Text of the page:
AMD Ryzen 5 2600X Processor Review
7-Zip, CPU-Z, 3DMark & Cinebench
7-Zip 18.01 – link
7-Zip is a file archiver with a high compression ratio. 7-Zip is free software with open source.
CPU-Z 1.84 – link
CPU-Z is a freeware that gathers information on some of the main devices of your system. CPU-Z also has a built-in benchmark that has become pretty popular since this application is widely used. The benchmark computes a 2-dimensional noise function, that could typically be used in a game to generate a procedural map. The code is written in C++, and compiled with Visual C++ 2008. No special instruction set is used, but the x64 version uses scalar SSE/SSE2 instructions to achieve floating point operations, whereas the 32-bit version keeps using the legacy x87 instructions, resulting in almost half of the x64 performance.
Futuremark 3DMark 2.4.4264 – link
3DMark is a popular gaming performance benchmark that includes everything you need to benchmark your PC whether you’re gaming on a desktop PC, laptop, notebook, or a tablet. 3DMark includes seven benchmark tests and we’ll be running ‘Sky Diver’ that is aimed at gaming laptops and mid-range PCs.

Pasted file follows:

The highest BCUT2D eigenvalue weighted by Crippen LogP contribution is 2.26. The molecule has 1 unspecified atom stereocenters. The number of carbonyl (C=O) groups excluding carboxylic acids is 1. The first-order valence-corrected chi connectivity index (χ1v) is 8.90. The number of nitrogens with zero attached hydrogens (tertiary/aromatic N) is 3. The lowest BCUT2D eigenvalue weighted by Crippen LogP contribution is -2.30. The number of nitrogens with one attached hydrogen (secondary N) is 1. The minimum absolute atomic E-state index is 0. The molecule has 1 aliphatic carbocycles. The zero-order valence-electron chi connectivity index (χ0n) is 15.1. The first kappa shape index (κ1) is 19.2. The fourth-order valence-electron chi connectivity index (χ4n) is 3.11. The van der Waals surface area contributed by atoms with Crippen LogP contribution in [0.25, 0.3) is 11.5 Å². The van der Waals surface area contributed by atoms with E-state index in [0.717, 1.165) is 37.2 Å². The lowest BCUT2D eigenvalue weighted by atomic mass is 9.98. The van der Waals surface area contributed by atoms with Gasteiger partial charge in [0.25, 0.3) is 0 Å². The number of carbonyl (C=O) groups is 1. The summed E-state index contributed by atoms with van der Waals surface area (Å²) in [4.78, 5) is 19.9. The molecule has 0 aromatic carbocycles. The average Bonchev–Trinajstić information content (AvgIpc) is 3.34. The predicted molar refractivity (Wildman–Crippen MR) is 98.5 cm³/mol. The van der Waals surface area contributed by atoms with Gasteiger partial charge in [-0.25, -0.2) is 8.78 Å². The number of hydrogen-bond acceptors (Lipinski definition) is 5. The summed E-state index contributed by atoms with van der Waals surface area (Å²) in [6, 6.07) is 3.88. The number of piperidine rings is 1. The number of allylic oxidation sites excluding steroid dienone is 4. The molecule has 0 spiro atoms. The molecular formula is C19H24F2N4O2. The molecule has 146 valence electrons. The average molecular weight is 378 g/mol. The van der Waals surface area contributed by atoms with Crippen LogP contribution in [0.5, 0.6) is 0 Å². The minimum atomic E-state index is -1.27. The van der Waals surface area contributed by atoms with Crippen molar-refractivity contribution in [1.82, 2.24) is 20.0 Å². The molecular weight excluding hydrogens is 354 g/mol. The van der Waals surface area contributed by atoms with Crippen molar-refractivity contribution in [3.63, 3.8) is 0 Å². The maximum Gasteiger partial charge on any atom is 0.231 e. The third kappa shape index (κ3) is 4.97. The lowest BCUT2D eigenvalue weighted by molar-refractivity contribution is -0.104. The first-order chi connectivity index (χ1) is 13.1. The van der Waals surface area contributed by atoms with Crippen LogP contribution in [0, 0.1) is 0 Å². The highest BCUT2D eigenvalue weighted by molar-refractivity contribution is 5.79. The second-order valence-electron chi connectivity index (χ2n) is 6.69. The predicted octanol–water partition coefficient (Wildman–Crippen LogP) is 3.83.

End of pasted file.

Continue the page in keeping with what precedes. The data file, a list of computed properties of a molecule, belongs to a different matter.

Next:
Fire Strike Benchmarks Results Summary: When it comes to 3DMark Fire Strike we found the overall score on the AMD Ryzen 7 2700X was higher than what we got on the Ryzen 5 2600X, but things were flipped with regards to the GPU score. We’ve noticed some wild score swings between runs on 3DMark Fire Strike on the combined test and are looking into it.
Maxon Cinebench R15.038 – link
CINEBENCH is a real-world cross platform test suite that evaluates your computer’s performance capabilities. CINEBENCH is based on MAXON’s award-winning animation software Cinema 4D, which is used extensively by studios and production houses worldwide for 3D content creation. MAXON software has been used in blockbuster movies such as Iron Man 3, Oblivion, Life of Pi or Prometheus and many more.
Cinebench Benchmarks Results Summary: The flagship Ryzen 7 2700X 8-core, 16-thread CPU has a Cinebench score 1813 points on the multi-CPU test and 179 on the single-cpu test whereas the more affordable Ryzen 5 2600X 6-core, 12-thread processor came in at 1374 points and 172 points, respectively. Single-core performance is up nicely over the AMD Ryzen 7 1800X and we were shocked to see the multi-core performance being just 4% behind the Intel Core i7-8700K processor.